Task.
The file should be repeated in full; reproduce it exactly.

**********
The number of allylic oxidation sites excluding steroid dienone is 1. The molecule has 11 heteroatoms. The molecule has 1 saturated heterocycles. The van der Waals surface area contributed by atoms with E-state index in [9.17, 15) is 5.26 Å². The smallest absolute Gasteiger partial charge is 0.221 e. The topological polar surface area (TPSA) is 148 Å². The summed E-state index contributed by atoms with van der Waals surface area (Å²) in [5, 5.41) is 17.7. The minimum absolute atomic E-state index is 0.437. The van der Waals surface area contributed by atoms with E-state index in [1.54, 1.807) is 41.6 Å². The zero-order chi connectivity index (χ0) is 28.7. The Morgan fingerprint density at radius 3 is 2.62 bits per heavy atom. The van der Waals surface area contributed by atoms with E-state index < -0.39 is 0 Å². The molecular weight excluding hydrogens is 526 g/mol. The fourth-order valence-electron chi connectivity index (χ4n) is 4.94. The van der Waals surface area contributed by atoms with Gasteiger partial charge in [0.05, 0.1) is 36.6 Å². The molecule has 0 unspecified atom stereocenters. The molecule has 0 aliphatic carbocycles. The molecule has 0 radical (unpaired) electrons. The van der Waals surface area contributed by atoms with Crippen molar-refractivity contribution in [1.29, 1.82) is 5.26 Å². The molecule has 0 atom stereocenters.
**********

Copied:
The number of allylic oxidation sites excluding steroid dienone is 1. The molecule has 11 heteroatoms. The molecule has 1 saturated heterocycles. The van der Waals surface area contributed by atoms with E-state index in [9.17, 15) is 5.26 Å². The smallest absolute Gasteiger partial charge is 0.221 e. The topological polar surface area (TPSA) is 148 Å². The summed E-state index contributed by atoms with van der Waals surface area (Å²) in [5, 5.41) is 17.7. The minimum absolute atomic E-state index is 0.437. The van der Waals surface area contributed by atoms with E-state index in [1.54, 1.807) is 41.6 Å². The zero-order chi connectivity index (χ0) is 28.7. The Morgan fingerprint density at radius 3 is 2.62 bits per heavy atom. The van der Waals surface area contributed by atoms with E-state index < -0.39 is 0 Å². The molecular weight excluding hydrogens is 526 g/mol. The fourth-order valence-electron chi connectivity index (χ4n) is 4.94. The van der Waals surface area contributed by atoms with Gasteiger partial charge in [0.05, 0.1) is 36.6 Å². The molecule has 0 unspecified atom stereocenters. The molecule has 0 aliphatic carbocycles. The molecule has 0 radical (unpaired) electrons. The van der Waals surface area contributed by atoms with Crippen molar-refractivity contribution in [1.29, 1.82) is 5.26 Å². The molecule has 0 atom stereocenters.